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Foraging for fiddleheads ferns

May 20, 2014

Foraging for fiddlehead ferns connects father and son

As published in the Daily Hampshire Gazette

Time in the woods is grounding. After an especially long winter, the waking forest sparks a sense of wonder in our young kids, Zoe and Adam.

This spring, we added an element of adventure by foraging for fiddleheads — the curled tips of fronds on young ferns, which when blanched and sautéed, become a nutritious addition to an evening meal.

Novices at fiddlehead foraging, we made many trips to a patch of woods — only a 5-minute walk from our home — to scout and harvest these forest edibles during their notoriously short season.

On our first visit, the forest floor was more brown than green. Layers of maple and oak leaves crunched under our rubber boots. When we spotted our first emerging cluster of fiddles, the forest floor came to life for Zoe and Adam. They scurried about, arguing over who found more fiddles. We collected only mental images of the places in the landscape where we would return in the coming weeks, and headed home.

A week later we experienced our first harvest. Careful to pick only a few heads from each cluster, leaving the plant enough energy to sustain itself, we practiced the art of selecting the ripest fiddles, which we consumed with a sense of accomplishment a short while later.

The third visit produced about the same yield as the previous outing, likely because the days were growing warmer and we were foraging in the late afternoon despite reading that optimal fiddlehead foraging occurs in the cool morning hours. Adding to the disappointment, I over-cooked the fiddles that night.

By our fourth visit, it was obvious that fiddlehead season had come and gone — at least in the lower reaches of the valley where daytime temperatures had spiked into the mid 80s — leaving us with little to show for our first season of foraging.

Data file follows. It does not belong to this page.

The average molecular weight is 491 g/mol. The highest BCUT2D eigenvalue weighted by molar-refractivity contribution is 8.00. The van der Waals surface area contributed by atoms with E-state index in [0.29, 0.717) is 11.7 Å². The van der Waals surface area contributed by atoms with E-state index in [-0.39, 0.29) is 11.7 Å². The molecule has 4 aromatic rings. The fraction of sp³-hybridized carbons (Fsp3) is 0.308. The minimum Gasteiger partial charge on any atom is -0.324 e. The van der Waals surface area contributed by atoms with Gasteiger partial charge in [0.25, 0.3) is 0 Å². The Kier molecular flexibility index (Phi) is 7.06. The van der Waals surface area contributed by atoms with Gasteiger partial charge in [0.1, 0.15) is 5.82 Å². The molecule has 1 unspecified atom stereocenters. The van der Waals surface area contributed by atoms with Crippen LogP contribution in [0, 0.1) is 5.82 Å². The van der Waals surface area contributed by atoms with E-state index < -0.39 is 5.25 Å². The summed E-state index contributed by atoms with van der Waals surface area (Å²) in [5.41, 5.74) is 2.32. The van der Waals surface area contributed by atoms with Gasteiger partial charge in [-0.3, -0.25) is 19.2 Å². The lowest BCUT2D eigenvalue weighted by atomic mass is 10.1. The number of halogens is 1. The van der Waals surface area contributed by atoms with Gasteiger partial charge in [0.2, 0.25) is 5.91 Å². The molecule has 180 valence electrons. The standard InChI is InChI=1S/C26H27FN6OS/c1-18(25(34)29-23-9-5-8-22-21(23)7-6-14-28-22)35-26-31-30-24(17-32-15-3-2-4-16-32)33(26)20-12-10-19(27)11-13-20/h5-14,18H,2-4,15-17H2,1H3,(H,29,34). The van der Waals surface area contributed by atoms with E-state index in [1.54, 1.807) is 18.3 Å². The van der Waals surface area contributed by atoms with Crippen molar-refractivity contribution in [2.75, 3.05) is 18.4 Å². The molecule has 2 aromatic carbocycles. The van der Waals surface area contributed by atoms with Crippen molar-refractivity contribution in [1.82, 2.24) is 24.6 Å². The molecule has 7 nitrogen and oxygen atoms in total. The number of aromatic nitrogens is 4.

So on this visit, alone with Adam, we quickly turned our attention to other adventures. Waist-deep in ferns and skunk cabbage, Adam led us along the main drainage in search of critters. As he hopped from bank to bank, slippery frogs darted away. Eventually he captured a baby toad, marveling at his accomplishment, before gently releasing his catch.

Later we spotted a fresh raccoon track at the brook’s edge and then, as we reached the far edge of the forest, three deer bolted, white tails waving as they raced away.

I extended my hand and Adam quickly reached up to grab it.

“I like holding your hand,” I said.

“I like holding your hand, too,” Adam replied.

After a brief pause, Adam shared, “I like holding your hand when I am scared.”

“Are you scared now?” I asked.

“I am always scared when I am in the woods because I am afraid of bears in the woods,” he replied.

Inwardly I smiled, thinking that during most of our forest adventures Adam has boldly explored far ahead, often out of sight, always reluctant to return when I have called for him to stay close.

But now, I relished the soft feel of his soon-to-be 5-year-old hand, hoping he will always be comfortable telling me when he is afraid. We continued along the path toward home, chatting about bird sounds and shapes of trees, our bag empty of fiddleheads.

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